Monday, June 24, 2013

Abuse of power in public office

Gardner v. Canada (Attorney General), 2013 ONCA 423 holds:

[23]       Although Gardner has alleged several causes of action in her pleading, her principal claim is for abuse of power or misfeasance in public office.  In Odhavji Estate v. Woodhouse, 2003 SCC 69, [2003] 3 S.C.R. 263, Iacobucci J. discussed the elements of this tort.  At paras. 22-23 of his reasons, he wrote that the tort of misfeasance in public office can arise in two difference ways, which he called Category A and Category B.  The distinction is important, because as I read the motion judge's reasons, he concluded that Gardner's claim falls under Category A, while I conclude that it falls under Category B.  Iacobucci J. said:

What then are the essential ingredients of the tort, at least insofar as it is necessary to determine the issues that arise on the pleadings in this case?  In Three Rivers, the House of Lords held that the tort of misfeasance in a public office can arise in one of two ways, what I shall call Category A and Category B.  Category A involves conduct that is specifically intended to injure a person or class of persons.  Category B involves a public officer who acts with knowledge both that she or he has no power to do the act complained of and that the act is likely to injure the plaintiff.  This understanding of the tort has been endorsed by a number of Canadian courts: see for example Powder Mountain ResortssupraAlberta (Minister of Public Works, Supply and Services) (C.A.), supra; and Granite Power Corp. v. Ontario, [2002] O.J. No. 2188 (QL) (S.C.J.).  It is important, however, to recall that the two categories merely represent two different ways in which a public officer can commit the tort; in each instance, the plaintiff must prove each of the tort's constituent elements.  It is thus necessary to consider the elements that are common to each form of the tort.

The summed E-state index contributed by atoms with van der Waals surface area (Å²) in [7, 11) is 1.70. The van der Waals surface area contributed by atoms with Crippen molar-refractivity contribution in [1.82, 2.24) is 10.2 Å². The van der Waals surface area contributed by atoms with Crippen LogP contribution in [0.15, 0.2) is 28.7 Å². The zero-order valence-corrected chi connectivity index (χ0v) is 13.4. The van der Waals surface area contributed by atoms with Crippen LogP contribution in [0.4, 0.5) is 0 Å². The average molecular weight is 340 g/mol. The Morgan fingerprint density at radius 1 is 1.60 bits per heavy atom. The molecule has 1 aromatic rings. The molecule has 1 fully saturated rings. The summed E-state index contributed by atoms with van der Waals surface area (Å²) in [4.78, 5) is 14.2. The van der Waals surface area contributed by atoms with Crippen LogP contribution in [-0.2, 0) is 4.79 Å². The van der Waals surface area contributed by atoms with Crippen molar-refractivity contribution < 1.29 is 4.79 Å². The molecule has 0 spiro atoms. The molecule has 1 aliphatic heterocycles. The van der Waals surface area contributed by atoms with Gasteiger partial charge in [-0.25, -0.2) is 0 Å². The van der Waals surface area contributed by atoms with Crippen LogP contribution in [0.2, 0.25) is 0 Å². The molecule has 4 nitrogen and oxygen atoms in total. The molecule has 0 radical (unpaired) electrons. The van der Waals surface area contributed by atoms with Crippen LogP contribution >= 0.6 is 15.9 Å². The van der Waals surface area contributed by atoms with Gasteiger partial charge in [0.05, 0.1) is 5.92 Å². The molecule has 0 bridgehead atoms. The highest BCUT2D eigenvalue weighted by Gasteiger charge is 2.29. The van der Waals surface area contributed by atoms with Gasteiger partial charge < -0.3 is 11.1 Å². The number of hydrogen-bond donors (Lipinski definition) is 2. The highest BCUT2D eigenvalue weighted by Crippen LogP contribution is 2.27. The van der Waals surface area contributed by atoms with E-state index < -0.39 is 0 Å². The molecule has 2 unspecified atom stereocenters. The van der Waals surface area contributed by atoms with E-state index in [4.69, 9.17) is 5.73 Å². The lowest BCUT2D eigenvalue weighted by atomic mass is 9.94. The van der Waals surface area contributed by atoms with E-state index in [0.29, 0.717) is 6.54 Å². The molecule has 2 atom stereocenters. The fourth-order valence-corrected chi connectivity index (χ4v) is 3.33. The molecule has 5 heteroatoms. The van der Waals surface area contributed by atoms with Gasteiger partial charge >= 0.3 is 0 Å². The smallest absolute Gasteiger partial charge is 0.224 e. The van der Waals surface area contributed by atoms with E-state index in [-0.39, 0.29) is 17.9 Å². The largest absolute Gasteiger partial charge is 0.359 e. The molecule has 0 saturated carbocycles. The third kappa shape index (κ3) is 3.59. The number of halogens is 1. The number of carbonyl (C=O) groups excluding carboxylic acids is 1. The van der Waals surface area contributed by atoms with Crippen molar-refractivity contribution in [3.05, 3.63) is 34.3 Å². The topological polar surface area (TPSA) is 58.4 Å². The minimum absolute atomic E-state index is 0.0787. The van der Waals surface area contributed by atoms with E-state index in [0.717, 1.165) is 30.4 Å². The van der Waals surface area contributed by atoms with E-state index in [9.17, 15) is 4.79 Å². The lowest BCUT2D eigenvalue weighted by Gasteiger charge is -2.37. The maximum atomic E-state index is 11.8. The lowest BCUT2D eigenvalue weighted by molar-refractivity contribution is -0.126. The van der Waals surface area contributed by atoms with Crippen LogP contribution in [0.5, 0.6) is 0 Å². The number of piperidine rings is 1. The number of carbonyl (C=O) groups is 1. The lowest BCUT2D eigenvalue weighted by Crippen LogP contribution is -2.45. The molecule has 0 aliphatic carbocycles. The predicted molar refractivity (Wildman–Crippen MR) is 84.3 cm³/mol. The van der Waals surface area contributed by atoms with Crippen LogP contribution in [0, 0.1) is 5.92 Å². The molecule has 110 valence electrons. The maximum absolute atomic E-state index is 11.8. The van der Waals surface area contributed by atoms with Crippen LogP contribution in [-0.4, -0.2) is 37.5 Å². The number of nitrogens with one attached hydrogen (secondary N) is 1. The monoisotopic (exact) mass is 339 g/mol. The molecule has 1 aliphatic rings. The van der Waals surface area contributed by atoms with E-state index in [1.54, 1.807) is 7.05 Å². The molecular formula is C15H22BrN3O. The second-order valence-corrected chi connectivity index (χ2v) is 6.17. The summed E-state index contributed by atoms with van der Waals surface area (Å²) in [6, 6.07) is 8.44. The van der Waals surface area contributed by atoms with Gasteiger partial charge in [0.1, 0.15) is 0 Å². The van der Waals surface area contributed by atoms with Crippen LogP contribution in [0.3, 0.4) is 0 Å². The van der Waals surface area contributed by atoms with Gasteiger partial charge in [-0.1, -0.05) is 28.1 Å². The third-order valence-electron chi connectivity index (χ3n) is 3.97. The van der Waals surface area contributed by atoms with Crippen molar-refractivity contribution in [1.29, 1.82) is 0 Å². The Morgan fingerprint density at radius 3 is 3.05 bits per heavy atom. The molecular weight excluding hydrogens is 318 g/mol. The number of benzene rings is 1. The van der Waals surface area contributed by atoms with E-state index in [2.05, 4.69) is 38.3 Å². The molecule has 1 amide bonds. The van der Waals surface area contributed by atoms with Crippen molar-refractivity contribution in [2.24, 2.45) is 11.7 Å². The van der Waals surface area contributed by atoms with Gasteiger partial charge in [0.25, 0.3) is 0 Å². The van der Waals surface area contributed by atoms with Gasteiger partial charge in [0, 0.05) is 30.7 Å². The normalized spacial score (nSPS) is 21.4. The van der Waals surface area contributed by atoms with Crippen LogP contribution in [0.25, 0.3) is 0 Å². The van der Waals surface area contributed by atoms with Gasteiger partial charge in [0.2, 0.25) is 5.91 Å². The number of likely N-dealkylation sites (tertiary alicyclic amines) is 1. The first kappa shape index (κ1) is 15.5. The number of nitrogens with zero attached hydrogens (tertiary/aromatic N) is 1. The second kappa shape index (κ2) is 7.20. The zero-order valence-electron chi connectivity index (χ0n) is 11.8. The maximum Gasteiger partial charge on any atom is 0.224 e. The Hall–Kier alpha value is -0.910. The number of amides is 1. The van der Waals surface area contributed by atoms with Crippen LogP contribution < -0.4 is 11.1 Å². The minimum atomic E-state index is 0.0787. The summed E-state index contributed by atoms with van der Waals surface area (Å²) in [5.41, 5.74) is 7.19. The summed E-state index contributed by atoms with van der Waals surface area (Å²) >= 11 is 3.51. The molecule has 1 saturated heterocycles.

In my view, there are two such elements.  First, the public officer must have engaged in deliberate and unlawful conduct in his or her capacity as a public officer.  Second, the public officer must have been aware both that his or her conduct was unlawful and that it was likely to harm the plaintiff.  What distinguishes one form of misfeasance in a public office from the other is the manner in which the plaintiff proves each ingredient of the tort.  In Category B, the plaintiff must prove the two ingredients of the tort independently of one another.  In Category A, the fact that the public officer has acted for the express purpose of harming the plaintiff is sufficient to satisfy each ingredient of the tort, owing to the fact that a public officer does not have the authority to exercise his or her powers for an improper purpose, such as deliberately harming a member of the public.  In each instance, the tort involves deliberate disregard of official duty coupled with knowledge that the misconduct is likely to injure the plaintiff.

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